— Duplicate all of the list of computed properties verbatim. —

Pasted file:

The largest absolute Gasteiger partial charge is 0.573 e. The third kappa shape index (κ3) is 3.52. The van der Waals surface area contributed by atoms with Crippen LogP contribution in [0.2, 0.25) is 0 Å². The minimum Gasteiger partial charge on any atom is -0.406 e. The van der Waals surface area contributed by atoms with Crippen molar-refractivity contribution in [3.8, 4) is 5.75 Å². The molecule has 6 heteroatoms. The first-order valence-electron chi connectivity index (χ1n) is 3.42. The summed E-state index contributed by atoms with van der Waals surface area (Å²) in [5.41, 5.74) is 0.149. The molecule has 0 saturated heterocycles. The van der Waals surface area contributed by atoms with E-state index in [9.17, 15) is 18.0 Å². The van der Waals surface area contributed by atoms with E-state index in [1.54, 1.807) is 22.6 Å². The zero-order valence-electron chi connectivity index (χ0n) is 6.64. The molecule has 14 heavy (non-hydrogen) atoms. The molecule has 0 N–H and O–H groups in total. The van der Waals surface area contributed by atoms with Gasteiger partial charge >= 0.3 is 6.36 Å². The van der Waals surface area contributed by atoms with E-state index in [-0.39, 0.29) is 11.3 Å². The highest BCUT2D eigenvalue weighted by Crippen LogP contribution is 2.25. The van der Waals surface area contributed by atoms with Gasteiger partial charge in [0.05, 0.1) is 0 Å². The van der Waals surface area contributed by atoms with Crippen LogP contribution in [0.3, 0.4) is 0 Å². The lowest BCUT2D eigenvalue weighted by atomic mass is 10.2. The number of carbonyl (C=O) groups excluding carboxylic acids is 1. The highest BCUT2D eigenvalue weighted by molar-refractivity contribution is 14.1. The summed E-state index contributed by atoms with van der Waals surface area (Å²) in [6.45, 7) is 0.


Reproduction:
The largest absolute Gasteiger partial charge is 0.573 e. The third kappa shape index (κ3) is 3.52. The van der Waals surface area contributed by atoms with Crippen LogP contribution in [0.2, 0.25) is 0 Å². The minimum Gasteiger partial charge on any atom is -0.406 e. The van der Waals surface area contributed by atoms with Crippen molar-refractivity contribution in [3.8, 4) is 5.75 Å². The molecule has 6 heteroatoms. The first-order valence-electron chi connectivity index (χ1n) is 3.42. The summed E-state index contributed by atoms with van der Waals surface area (Å²) in [5.41, 5.74) is 0.149. The molecule has 0 saturated heterocycles. The van der Waals surface area contributed by atoms with E-state index in [9.17, 15) is 18.0 Å². The van der Waals surface area contributed by atoms with E-state index in [1.54, 1.807) is 22.6 Å². The zero-order valence-electron chi connectivity index (χ0n) is 6.64. The molecule has 14 heavy (non-hydrogen) atoms. The molecule has 0 N–H and O–H groups in total. The van der Waals surface area contributed by atoms with Gasteiger partial charge >= 0.3 is 6.36 Å². The van der Waals surface area contributed by atoms with E-state index in [-0.39, 0.29) is 11.3 Å². The highest BCUT2D eigenvalue weighted by Crippen LogP contribution is 2.25. The van der Waals surface area contributed by atoms with Gasteiger partial charge in [0.05, 0.1) is 0 Å². The van der Waals surface area contributed by atoms with Crippen LogP contribution in [0.3, 0.4) is 0 Å². The lowest BCUT2D eigenvalue weighted by atomic mass is 10.2. The number of carbonyl (C=O) groups excluding carboxylic acids is 1. The highest BCUT2D eigenvalue weighted by molar-refractivity contribution is 14.1. The summed E-state index contributed by atoms with van der Waals surface area (Å²) in [6.45, 7) is 0.